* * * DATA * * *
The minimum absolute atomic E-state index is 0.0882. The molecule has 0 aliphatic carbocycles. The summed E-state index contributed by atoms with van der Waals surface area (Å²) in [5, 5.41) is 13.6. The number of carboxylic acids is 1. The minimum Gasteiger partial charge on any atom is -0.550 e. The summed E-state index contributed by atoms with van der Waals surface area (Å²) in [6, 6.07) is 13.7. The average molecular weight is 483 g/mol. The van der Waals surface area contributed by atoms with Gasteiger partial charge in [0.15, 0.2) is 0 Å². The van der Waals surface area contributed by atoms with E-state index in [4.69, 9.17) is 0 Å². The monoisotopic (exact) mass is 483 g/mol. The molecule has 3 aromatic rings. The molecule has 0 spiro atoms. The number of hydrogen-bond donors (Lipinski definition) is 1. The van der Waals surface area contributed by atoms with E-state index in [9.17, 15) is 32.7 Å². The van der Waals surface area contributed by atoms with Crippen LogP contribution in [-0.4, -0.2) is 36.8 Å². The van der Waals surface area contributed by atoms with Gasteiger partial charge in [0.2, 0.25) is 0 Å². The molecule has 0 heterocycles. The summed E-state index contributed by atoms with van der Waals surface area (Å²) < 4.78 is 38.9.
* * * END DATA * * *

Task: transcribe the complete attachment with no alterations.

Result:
The minimum absolute atomic E-state index is 0.0882. The molecule has 0 aliphatic carbocycles. The summed E-state index contributed by atoms with van der Waals surface area (Å²) in [5, 5.41) is 13.6. The number of carboxylic acids is 1. The minimum Gasteiger partial charge on any atom is -0.550 e. The summed E-state index contributed by atoms with van der Waals surface area (Å²) in [6, 6.07) is 13.7. The average molecular weight is 483 g/mol. The van der Waals surface area contributed by atoms with Gasteiger partial charge in [0.15, 0.2) is 0 Å². The van der Waals surface area contributed by atoms with E-state index in [4.69, 9.17) is 0 Å². The monoisotopic (exact) mass is 483 g/mol. The molecule has 3 aromatic rings. The molecule has 0 spiro atoms. The number of hydrogen-bond donors (Lipinski definition) is 1. The van der Waals surface area contributed by atoms with E-state index in [9.17, 15) is 32.7 Å². The van der Waals surface area contributed by atoms with Crippen LogP contribution in [-0.4, -0.2) is 36.8 Å². The van der Waals surface area contributed by atoms with Gasteiger partial charge in [0.2, 0.25) is 0 Å². The molecule has 0 heterocycles. The summed E-state index contributed by atoms with van der Waals surface area (Å²) < 4.78 is 38.9.